TALLINN - Tensions between Estonia and Russia show no signs of declining any time soon and the latest manifestation of ill-will concerns the spring 'cyber attacks' on Estonia which are widely believed to have emanated from Russia in the immediate aftermath of the 'Bronze Soldier' controversy.
Earlier this week, the Russian embassy in Tallinn said that it has not witheld assistance with regard to an ongoing Estonian probe in to the attacks, but didn't help because the authorities' request was not formulated properly.
Quoting the impenetrable legalese of the Russian Prosecutor General's Office, the embassy said that the existing bilateral legal assistance agreement implies procedural actions prescribed by the laws of both parties and does not envision search actions aimed at establishing the whereabouts of individuals concerning the investigation.
"Taking this into account, the Russian Prosecutor General's Office requested that a new inquiry be formulated by the Estonian side strictly in line with the said agreement," the embassy said, before reaffirming its willingness to provide the Estonian authorities with legal assistance.
The embassy then accused the Estonian Public Prosecutor's Office of a wish to "sell hot news to the mass media as quickly as possible."
On May 10 the Russian prosecutor's office was sent a request 's perhaps somewhat optimistically 's for assistance in tracking down the cyber warriors behind the attack, who appeared to be located somewhere in Russia.
"It is regrettable that in this criminal case Russia wishes to interpret the bilateral legal assistance agreement in a different way. In the judgment of the Public Prosecutor's Office, this clearly demonstrates a lack of willingness to cooperate," the Estonian prosecutor's office responded.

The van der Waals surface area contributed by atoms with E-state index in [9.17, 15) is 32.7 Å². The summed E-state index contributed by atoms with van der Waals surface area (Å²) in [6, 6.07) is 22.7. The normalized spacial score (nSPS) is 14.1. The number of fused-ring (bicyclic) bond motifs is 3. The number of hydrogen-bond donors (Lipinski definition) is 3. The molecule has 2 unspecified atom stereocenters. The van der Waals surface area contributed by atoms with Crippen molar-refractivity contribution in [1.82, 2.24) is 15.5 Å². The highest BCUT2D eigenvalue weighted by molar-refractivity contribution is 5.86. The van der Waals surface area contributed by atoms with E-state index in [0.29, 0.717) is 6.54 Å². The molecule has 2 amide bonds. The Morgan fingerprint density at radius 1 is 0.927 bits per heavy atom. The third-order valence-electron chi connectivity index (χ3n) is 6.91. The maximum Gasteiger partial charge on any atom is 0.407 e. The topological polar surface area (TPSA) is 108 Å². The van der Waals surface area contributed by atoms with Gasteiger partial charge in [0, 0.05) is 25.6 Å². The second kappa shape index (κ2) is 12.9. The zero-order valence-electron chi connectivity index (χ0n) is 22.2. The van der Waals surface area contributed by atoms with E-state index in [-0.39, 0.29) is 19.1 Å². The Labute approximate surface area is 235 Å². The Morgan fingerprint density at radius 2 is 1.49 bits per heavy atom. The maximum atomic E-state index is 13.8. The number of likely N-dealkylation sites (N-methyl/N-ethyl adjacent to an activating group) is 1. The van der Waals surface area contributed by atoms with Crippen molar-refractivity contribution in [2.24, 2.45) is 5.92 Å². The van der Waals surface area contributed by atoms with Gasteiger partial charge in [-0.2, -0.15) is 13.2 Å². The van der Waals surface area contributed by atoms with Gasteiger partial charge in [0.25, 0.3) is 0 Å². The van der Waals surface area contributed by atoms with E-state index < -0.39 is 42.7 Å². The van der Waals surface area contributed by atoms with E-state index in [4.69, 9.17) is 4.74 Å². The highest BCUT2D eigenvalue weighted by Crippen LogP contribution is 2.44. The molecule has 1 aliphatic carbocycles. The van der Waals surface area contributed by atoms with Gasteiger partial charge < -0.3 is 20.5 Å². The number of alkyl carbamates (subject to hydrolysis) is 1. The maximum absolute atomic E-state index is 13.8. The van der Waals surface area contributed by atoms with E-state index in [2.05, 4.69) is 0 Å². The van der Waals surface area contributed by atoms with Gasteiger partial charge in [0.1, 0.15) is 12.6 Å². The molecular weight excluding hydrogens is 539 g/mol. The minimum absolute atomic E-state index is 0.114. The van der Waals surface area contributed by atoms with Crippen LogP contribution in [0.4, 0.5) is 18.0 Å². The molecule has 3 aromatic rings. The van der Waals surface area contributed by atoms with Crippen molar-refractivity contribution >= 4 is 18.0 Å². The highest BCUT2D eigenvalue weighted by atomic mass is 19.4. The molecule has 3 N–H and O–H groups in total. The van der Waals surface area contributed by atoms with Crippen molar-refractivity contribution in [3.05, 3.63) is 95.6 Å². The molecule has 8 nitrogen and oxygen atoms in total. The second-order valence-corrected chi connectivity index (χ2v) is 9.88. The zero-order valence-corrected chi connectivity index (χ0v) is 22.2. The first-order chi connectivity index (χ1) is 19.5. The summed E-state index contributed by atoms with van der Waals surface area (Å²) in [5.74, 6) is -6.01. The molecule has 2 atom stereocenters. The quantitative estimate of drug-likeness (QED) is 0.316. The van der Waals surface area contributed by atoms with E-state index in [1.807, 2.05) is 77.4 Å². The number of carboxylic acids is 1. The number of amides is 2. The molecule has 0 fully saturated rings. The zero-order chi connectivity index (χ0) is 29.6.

"In its reply that arrived on June 28, the Russian Prosecutor General's Office refused to fulfill the Estonian request," the Public Prosecutor's Office added.
State prosecutor Norman Aas said Russia's decision not to cooperate was extremely regrettable, especially in a situation where a large part of the international public had already realized the danger of cybercrime and was looking for ways to fight it.
Criminal action for the investigation of mass attacks against Estonian Internet servers was launched May 2 on the basis of Penal Code articles on computer sabotage and damaging computer network connections. Estonia's senior police department has been put on the case, signalling the seriousness of such attacks on an economy that is increasingly reliant on its reputation for IT expertise.
Ironically, it was Estonia's hi-tech excellence that helped it repulse the attacks, which caused far less damage than they might have done in a less techno-savvy society.
By July 11, that was precisely the point being made by former prime minister Mart Laar at a seminar of the European judicial cooperation body Eurojust in Brussels. Eurojust is a European Union body established in 2002 with a view to fighting cross-border and organized crime.
"It was the achievements in implementing e-governance that helped Estonia respond to the assault directed against it. If some other country where development of e-governance has made less progress had been hit by a similar attack, the consequences might have been very heavy," Laar said.
"This makes the attitude of Russia that has refused to cooperate with Estonian law enforcement agencies on a probe into the cyber attacks all the more regrettable," he added, describing the perpetrators of the attacks as "terrorists".
Russia's unwillingness to render Estonia legal assistance reportedly astonished members of Eurojust and drew their criticism 's placing the ball firmly back in Moscow's court.